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The Painting of Merciful Jesus

The Painting of Merciful Jesus

The First Painting of Merciful Jesus 

The first painting, called the Vilnius painting, was painted in that city in 1934 by Eugene Kazimirowski (1893-1939).

Origin of the painting

On February 22, 1931, Jesus appeared to Sister Faustina and asked her to have a painting of him done. The young nun was first blocked by the misunderstandings of her superiors, until she met Father Michel Sopocko in Vilnius (Lithuania). Sister Faustine was sent as a gardener to the Sisters of the Visitation in 1933.

It was this priest, chaplain of the convent and confessor of Sister Faustine, who found the painter to make the painting.

Eugene Kazimirowski, a neighbor of Father Sopocko, was a Polish student. Saint Faustina met him for the first time on January 2nd, 1934, at the feast of the Most Holy Name of Jesus. For about six months, she went every week to see the painter to give him advice and corrections concerning the painting.

Description of the painting

The painting responds precisely to Jesus' request, since it appeared as he wanted to be painted.

Christ explained the meaning of every detail to Saint Faustina. His position indicates that He is coming to the one who is looking at the painting. The most intense light comes from the heart, the light on the forehead indicates the presence of the Father. His right hand is blessed, and his left hand has an open heart from which two rays of light emerge. “These two rays indicate blood and water: the pale ray means water, which justifies souls; the red ray means blood, which is the life of souls. These two rays gushed from the bowels of my mercy, while my Heart, dying on the Cross, was opened by the spear. (…) Blessed is he who lives in their shadow” (D 299).

Jesus looks down. Christ explains: “My gaze on this image is the same as that which I had on the cross” (D 326)

The painting would always disappoint Sister Faustina, who said to Jesus, “Who will paint you as beautiful as you are? Then she heard these words: “It is not in the beauty of the colurs, nor in that of the brushstroke, that the greatness of this painting resides, but in my grace” (D 313).

The inscription Jesus I trust in You is an essential element of the painting, and Jesus never ceased to remind Faustina of its importance. Indeed, trust is the attitude that Jesus expects when he pours the treasures of his mercy into the heart of every man. 

History of the painting

The painting was first exposed to public worship thanks to Blessed Michel Sopocko from 26 to 28 April 1935. This took place in the Chapel of Our Lady of Mercy in the presence of Sister Faustina. She was very pleased to see the Lord's requests fulfilled in this way. Especially since Father Sopocko gave a sermon on Divine Mercy, the first that Jesus had demanded for a long time. She testifies to this event: “For three days this painting was placed in plain view and received public honors because it was placed at the Gate of Dawn, at the top of the canopy, which is why it could be seen from very far away. At the Gate of Dawn, the closing of the Jubilee of the Redemption of the World, 1900 years after the Savior's passion, was solemnly celebrated during these three days.”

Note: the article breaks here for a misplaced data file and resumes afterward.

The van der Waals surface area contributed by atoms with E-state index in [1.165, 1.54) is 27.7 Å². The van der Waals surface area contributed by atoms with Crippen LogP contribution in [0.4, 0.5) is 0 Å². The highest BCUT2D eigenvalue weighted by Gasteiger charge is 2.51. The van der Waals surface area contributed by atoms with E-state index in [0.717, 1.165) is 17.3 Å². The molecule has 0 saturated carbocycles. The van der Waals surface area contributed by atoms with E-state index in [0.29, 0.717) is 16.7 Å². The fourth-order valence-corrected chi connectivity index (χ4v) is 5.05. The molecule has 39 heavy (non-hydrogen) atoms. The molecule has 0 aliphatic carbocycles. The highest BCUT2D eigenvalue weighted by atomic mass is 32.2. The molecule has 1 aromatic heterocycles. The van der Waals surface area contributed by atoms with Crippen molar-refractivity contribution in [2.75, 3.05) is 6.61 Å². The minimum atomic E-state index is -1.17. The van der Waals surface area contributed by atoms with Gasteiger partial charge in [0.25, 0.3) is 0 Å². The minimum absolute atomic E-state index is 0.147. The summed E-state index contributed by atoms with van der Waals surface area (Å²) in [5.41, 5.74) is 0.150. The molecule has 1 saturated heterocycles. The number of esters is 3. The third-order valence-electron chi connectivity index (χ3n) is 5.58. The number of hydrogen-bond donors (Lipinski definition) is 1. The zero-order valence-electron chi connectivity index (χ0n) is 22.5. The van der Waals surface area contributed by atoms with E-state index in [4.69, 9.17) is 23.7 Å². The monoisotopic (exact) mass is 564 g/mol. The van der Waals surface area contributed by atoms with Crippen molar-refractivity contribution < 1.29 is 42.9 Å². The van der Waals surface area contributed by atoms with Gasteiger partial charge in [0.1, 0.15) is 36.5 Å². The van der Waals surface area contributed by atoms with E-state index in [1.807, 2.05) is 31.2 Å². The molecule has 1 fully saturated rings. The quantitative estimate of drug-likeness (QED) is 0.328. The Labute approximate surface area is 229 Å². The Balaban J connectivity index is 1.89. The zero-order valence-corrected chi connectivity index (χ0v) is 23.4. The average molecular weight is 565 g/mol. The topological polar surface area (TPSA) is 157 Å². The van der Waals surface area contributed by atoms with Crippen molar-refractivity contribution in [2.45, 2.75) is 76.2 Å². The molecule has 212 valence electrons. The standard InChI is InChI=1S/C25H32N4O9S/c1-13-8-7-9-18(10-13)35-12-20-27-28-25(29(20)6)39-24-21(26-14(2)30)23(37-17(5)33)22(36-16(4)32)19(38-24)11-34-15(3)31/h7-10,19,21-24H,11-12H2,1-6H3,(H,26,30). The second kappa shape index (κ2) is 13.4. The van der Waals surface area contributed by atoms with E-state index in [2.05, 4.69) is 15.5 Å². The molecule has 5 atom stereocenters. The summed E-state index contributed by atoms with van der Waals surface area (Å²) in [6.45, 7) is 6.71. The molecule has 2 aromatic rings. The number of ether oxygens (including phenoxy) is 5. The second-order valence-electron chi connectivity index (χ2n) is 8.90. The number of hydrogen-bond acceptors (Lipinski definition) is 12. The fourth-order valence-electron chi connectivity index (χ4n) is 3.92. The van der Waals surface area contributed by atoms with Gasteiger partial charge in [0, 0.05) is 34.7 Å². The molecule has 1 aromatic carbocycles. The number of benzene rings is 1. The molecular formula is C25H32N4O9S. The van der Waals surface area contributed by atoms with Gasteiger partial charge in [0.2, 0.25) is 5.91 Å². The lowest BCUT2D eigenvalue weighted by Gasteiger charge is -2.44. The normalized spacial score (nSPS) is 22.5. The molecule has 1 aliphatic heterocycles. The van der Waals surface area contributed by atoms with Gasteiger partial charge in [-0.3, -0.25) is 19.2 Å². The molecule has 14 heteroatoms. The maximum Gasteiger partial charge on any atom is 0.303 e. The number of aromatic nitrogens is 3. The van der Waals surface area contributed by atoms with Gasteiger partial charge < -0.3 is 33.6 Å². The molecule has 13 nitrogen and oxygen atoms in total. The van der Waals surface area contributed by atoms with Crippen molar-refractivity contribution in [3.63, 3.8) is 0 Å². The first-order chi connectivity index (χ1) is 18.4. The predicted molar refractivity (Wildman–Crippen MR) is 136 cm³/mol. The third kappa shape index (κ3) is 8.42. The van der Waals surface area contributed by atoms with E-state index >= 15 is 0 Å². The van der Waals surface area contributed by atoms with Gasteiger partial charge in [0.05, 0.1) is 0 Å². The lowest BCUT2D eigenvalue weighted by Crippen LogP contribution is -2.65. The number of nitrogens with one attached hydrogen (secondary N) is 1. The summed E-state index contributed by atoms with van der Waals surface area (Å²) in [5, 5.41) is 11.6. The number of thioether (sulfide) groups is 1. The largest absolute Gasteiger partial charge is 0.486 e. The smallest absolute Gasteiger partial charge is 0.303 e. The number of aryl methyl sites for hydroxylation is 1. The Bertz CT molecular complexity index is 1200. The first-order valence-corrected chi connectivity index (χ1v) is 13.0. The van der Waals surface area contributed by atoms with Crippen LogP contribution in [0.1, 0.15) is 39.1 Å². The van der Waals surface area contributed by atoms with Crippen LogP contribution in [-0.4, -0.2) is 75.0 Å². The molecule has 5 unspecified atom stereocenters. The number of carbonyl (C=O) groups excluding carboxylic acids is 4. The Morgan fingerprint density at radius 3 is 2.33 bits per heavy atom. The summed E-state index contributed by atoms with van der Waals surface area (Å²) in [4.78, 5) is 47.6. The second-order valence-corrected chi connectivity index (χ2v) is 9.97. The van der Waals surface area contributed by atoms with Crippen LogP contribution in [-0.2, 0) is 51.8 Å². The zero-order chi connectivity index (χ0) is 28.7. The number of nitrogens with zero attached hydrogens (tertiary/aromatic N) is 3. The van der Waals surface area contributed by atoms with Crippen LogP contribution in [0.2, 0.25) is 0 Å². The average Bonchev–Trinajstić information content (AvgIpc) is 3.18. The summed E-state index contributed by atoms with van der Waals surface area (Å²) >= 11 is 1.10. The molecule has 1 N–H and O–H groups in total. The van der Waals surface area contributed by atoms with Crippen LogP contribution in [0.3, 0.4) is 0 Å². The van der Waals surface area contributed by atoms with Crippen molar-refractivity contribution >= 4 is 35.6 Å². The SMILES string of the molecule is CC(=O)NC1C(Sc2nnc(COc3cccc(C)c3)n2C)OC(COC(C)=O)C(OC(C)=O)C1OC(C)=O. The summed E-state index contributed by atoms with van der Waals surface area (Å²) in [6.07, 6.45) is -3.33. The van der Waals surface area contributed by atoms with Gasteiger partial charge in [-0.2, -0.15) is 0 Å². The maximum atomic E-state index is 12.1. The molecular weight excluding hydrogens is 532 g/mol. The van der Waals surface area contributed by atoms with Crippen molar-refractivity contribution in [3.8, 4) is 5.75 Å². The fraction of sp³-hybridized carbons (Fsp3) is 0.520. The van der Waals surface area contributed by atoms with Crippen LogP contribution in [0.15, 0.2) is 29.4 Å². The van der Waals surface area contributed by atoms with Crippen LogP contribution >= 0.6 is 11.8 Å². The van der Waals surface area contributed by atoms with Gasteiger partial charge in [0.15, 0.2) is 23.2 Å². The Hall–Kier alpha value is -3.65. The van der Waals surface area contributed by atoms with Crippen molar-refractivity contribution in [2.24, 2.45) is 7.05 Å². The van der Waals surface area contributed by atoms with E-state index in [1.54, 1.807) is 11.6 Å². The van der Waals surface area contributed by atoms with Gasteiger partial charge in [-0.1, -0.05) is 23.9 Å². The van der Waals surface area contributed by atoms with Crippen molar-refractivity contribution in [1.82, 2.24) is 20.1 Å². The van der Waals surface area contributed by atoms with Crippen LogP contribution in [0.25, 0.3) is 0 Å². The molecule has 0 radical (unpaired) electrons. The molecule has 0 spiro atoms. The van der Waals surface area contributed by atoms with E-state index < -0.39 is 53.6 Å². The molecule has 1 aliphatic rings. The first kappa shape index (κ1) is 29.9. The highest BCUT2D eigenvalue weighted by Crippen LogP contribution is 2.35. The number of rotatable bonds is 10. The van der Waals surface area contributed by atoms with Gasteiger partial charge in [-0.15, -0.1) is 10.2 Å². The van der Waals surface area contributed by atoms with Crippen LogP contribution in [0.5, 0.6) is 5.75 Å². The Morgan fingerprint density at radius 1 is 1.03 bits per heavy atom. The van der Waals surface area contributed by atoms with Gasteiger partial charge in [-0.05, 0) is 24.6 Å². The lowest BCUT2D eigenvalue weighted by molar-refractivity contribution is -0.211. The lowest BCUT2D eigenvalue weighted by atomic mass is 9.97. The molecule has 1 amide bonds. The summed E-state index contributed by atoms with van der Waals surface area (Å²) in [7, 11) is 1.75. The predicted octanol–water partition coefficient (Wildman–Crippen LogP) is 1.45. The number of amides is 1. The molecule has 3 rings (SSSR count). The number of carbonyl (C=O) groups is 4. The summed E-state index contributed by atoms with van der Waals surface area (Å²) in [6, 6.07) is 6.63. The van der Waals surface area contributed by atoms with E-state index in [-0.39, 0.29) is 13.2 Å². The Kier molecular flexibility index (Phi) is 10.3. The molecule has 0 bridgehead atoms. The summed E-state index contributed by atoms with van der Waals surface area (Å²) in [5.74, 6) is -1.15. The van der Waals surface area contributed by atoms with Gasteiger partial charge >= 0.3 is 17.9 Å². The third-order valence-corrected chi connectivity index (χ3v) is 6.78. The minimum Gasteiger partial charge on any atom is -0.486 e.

During the Soviet era, the painting was hidden in Belarus (from 1956 to 1986). In 2005, after being restored, it was placed in the Trinity Church of Vilnius, where it is today.

Jesus' Words Concerning the Painting

In her Diary, Faustina recounts these promises of Christ: “I promise that the soul who honors this painting will not be lost.  I also promise him victory over his enemies here on earth, especially at the hour of death. I myself will defend it, as my own glory “(Defend it as my own glory ”(D 47).

Jesus says again: “By this image I will give many graces; so let every soul have access to it” (D 570).

Jesus has this image: “I give men a vessel, with which they must come to draw grace from the source of mercy.  This vase is this painting, with the inscription: “Jesus, I trust in You.

The Second Painting of Merciful Jesus

The second picture is now known worldwide. It was made in 1943 in Krakow-Lagiewniki by Adolphe Hyla. He painted it as an ex-voto to offer it to the sisters of Our Lady of Mercy. He wanted to thank the Lord for sparing his family during the Second World War. He followed the model of the first painting while giving free rein to his inspiration.  

The painting was placed in the Sacred Heart Church in Wrocław. The painter had to produce a second painting identical to the right dimensions. It is the one that is today in the chapel of the Sisters of Our Lady of Mercy in Krakow where the relics of Saint Faustina are venerated.

There are also other paintings of merciful Jesus, all made according to the model of the first painting. 

The spread of St Faustina's message, the increasingly widespread reading of her writings and the actions carried out throughout the world to make known the message of Divine Mercy have given the picture the global influence it has today.

The painting of the merciful Jesus is one of the five main means given by Jesus to Saint Faustina to enter into his mercy and receive its graces. There are also in these means several devotions such as the rosary of mercy, the novena to the Divine Mercy, the hour of mercy and the Feast of Mercy.